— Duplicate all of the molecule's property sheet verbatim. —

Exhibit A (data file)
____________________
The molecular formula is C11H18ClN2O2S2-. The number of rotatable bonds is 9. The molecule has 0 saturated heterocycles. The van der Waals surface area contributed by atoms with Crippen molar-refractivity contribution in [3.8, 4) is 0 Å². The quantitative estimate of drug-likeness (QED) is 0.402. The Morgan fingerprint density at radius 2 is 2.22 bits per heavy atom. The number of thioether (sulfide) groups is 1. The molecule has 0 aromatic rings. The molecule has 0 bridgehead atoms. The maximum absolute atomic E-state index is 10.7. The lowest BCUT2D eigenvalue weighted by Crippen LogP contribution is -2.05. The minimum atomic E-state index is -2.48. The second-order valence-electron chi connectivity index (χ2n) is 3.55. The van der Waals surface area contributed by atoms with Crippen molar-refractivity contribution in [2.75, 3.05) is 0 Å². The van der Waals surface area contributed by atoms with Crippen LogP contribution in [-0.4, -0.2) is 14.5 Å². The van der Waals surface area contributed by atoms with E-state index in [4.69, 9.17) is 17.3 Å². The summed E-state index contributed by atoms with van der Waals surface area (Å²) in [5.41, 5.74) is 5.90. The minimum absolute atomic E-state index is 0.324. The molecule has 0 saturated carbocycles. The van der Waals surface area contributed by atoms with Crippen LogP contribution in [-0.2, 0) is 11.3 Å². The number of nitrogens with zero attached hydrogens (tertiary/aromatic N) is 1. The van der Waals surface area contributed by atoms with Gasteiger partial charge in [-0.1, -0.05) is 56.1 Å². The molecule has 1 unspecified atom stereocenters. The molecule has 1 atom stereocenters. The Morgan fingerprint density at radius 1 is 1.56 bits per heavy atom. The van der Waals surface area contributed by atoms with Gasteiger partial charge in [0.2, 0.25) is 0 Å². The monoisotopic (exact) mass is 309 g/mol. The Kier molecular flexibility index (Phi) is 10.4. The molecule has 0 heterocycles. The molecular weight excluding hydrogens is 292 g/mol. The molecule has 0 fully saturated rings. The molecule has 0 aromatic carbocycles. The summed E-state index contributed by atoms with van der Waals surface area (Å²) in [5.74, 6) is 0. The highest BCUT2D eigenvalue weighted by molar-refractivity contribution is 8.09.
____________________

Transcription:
The molecular formula is C11H18ClN2O2S2-. The number of rotatable bonds is 9. The molecule has 0 saturated heterocycles. The van der Waals surface area contributed by atoms with Crippen molar-refractivity contribution in [3.8, 4) is 0 Å². The quantitative estimate of drug-likeness (QED) is 0.402. The Morgan fingerprint density at radius 2 is 2.22 bits per heavy atom. The number of thioether (sulfide) groups is 1. The molecule has 0 aromatic rings. The molecule has 0 bridgehead atoms. The maximum absolute atomic E-state index is 10.7. The lowest BCUT2D eigenvalue weighted by Crippen LogP contribution is -2.05. The minimum atomic E-state index is -2.48. The second-order valence-electron chi connectivity index (χ2n) is 3.55. The van der Waals surface area contributed by atoms with Crippen molar-refractivity contribution in [2.75, 3.05) is 0 Å². The van der Waals surface area contributed by atoms with Crippen LogP contribution in [-0.4, -0.2) is 14.5 Å². The van der Waals surface area contributed by atoms with E-state index in [4.69, 9.17) is 17.3 Å². The summed E-state index contributed by atoms with van der Waals surface area (Å²) in [5.41, 5.74) is 5.90. The minimum absolute atomic E-state index is 0.324. The molecule has 0 saturated carbocycles. The van der Waals surface area contributed by atoms with Crippen LogP contribution in [-0.2, 0) is 11.3 Å². The number of nitrogens with zero attached hydrogens (tertiary/aromatic N) is 1. The van der Waals surface area contributed by atoms with Gasteiger partial charge in [-0.1, -0.05) is 56.1 Å². The molecule has 1 unspecified atom stereocenters. The molecule has 1 atom stereocenters. The Morgan fingerprint density at radius 1 is 1.56 bits per heavy atom. The van der Waals surface area contributed by atoms with Gasteiger partial charge in [0.2, 0.25) is 0 Å². The monoisotopic (exact) mass is 309 g/mol. The Kier molecular flexibility index (Phi) is 10.4. The molecule has 0 heterocycles. The molecular weight excluding hydrogens is 292 g/mol. The molecule has 0 fully saturated rings. The molecule has 0 aromatic carbocycles. The summed E-state index contributed by atoms with van der Waals surface area (Å²) in [5.74, 6) is 0. The highest BCUT2D eigenvalue weighted by molar-refractivity contribution is 8.09.